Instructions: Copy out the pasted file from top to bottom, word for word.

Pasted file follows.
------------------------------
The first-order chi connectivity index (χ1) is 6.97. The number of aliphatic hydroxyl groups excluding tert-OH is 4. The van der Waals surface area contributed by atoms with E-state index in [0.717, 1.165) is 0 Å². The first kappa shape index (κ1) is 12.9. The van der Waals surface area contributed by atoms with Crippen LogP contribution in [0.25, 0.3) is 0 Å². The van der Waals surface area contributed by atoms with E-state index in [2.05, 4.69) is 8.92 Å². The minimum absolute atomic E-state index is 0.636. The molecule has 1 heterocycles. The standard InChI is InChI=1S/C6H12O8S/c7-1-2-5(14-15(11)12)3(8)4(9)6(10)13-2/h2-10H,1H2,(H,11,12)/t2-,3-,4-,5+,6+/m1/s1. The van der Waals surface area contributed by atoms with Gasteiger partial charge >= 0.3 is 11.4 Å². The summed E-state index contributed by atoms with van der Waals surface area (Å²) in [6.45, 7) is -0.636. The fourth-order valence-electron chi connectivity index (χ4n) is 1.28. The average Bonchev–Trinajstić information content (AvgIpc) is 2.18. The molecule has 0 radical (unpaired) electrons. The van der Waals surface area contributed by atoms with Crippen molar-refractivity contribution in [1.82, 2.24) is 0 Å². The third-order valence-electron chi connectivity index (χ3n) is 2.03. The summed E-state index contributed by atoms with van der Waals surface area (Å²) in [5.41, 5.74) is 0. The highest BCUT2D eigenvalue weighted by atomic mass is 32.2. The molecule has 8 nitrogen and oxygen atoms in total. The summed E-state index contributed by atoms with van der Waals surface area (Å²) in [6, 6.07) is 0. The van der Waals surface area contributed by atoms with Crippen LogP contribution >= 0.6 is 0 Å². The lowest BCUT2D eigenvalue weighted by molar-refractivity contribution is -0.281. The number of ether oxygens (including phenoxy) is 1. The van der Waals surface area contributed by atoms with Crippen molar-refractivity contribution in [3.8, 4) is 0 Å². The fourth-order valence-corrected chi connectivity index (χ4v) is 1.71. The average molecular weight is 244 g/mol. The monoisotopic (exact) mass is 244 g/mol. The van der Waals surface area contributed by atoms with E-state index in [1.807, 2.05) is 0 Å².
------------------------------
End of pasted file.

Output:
The first-order chi connectivity index (χ1) is 6.97. The number of aliphatic hydroxyl groups excluding tert-OH is 4. The van der Waals surface area contributed by atoms with E-state index in [0.717, 1.165) is 0 Å². The first kappa shape index (κ1) is 12.9. The van der Waals surface area contributed by atoms with Crippen LogP contribution in [0.25, 0.3) is 0 Å². The van der Waals surface area contributed by atoms with E-state index in [2.05, 4.69) is 8.92 Å². The minimum absolute atomic E-state index is 0.636. The molecule has 1 heterocycles. The standard InChI is InChI=1S/C6H12O8S/c7-1-2-5(14-15(11)12)3(8)4(9)6(10)13-2/h2-10H,1H2,(H,11,12)/t2-,3-,4-,5+,6+/m1/s1. The van der Waals surface area contributed by atoms with Gasteiger partial charge >= 0.3 is 11.4 Å². The summed E-state index contributed by atoms with van der Waals surface area (Å²) in [6.45, 7) is -0.636. The fourth-order valence-electron chi connectivity index (χ4n) is 1.28. The average Bonchev–Trinajstić information content (AvgIpc) is 2.18. The molecule has 0 radical (unpaired) electrons. The van der Waals surface area contributed by atoms with Crippen molar-refractivity contribution in [1.82, 2.24) is 0 Å². The third-order valence-electron chi connectivity index (χ3n) is 2.03. The summed E-state index contributed by atoms with van der Waals surface area (Å²) in [5.41, 5.74) is 0. The highest BCUT2D eigenvalue weighted by atomic mass is 32.2. The molecule has 8 nitrogen and oxygen atoms in total. The summed E-state index contributed by atoms with van der Waals surface area (Å²) in [6, 6.07) is 0. The van der Waals surface area contributed by atoms with Crippen LogP contribution >= 0.6 is 0 Å². The lowest BCUT2D eigenvalue weighted by molar-refractivity contribution is -0.281. The number of ether oxygens (including phenoxy) is 1. The van der Waals surface area contributed by atoms with Crippen molar-refractivity contribution in [3.8, 4) is 0 Å². The fourth-order valence-corrected chi connectivity index (χ4v) is 1.71. The average molecular weight is 244 g/mol. The monoisotopic (exact) mass is 244 g/mol. The van der Waals surface area contributed by atoms with E-state index in [1.807, 2.05) is 0 Å².